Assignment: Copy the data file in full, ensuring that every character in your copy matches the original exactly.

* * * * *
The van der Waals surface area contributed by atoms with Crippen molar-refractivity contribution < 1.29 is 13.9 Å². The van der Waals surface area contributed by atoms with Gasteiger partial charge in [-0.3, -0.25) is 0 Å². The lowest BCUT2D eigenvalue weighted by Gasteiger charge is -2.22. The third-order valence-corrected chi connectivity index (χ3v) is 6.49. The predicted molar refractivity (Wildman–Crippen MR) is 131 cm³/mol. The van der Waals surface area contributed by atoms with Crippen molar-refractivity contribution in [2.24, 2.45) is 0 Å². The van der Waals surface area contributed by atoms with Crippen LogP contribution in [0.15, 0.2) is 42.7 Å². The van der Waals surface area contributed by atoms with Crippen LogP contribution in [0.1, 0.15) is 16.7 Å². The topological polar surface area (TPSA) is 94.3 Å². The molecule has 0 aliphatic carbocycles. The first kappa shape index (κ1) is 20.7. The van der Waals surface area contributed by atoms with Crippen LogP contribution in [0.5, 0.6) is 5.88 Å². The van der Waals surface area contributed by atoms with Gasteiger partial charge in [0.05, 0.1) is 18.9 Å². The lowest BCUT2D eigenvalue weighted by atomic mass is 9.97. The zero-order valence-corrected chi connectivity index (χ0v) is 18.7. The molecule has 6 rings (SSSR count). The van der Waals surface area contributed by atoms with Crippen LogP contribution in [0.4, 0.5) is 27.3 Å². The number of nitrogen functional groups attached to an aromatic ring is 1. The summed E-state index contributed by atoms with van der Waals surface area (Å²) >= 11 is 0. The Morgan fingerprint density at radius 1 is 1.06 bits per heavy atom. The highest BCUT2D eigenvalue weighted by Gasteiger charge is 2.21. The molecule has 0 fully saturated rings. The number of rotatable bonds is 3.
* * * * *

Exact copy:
The van der Waals surface area contributed by atoms with Crippen molar-refractivity contribution < 1.29 is 13.9 Å². The van der Waals surface area contributed by atoms with Gasteiger partial charge in [-0.3, -0.25) is 0 Å². The lowest BCUT2D eigenvalue weighted by Gasteiger charge is -2.22. The third-order valence-corrected chi connectivity index (χ3v) is 6.49. The predicted molar refractivity (Wildman–Crippen MR) is 131 cm³/mol. The van der Waals surface area contributed by atoms with Crippen molar-refractivity contribution in [2.24, 2.45) is 0 Å². The van der Waals surface area contributed by atoms with Crippen LogP contribution in [0.15, 0.2) is 42.7 Å². The van der Waals surface area contributed by atoms with Crippen LogP contribution in [0.1, 0.15) is 16.7 Å². The topological polar surface area (TPSA) is 94.3 Å². The molecule has 0 aliphatic carbocycles. The first kappa shape index (κ1) is 20.7. The van der Waals surface area contributed by atoms with Crippen LogP contribution in [0.5, 0.6) is 5.88 Å². The van der Waals surface area contributed by atoms with Gasteiger partial charge in [0.05, 0.1) is 18.9 Å². The lowest BCUT2D eigenvalue weighted by atomic mass is 9.97. The zero-order valence-corrected chi connectivity index (χ0v) is 18.7. The molecule has 6 rings (SSSR count). The van der Waals surface area contributed by atoms with Crippen LogP contribution in [0.4, 0.5) is 27.3 Å². The number of nitrogen functional groups attached to an aromatic ring is 1. The summed E-state index contributed by atoms with van der Waals surface area (Å²) >= 11 is 0. The Morgan fingerprint density at radius 1 is 1.06 bits per heavy atom. The highest BCUT2D eigenvalue weighted by Gasteiger charge is 2.21. The molecule has 0 fully saturated rings. The number of rotatable bonds is 3.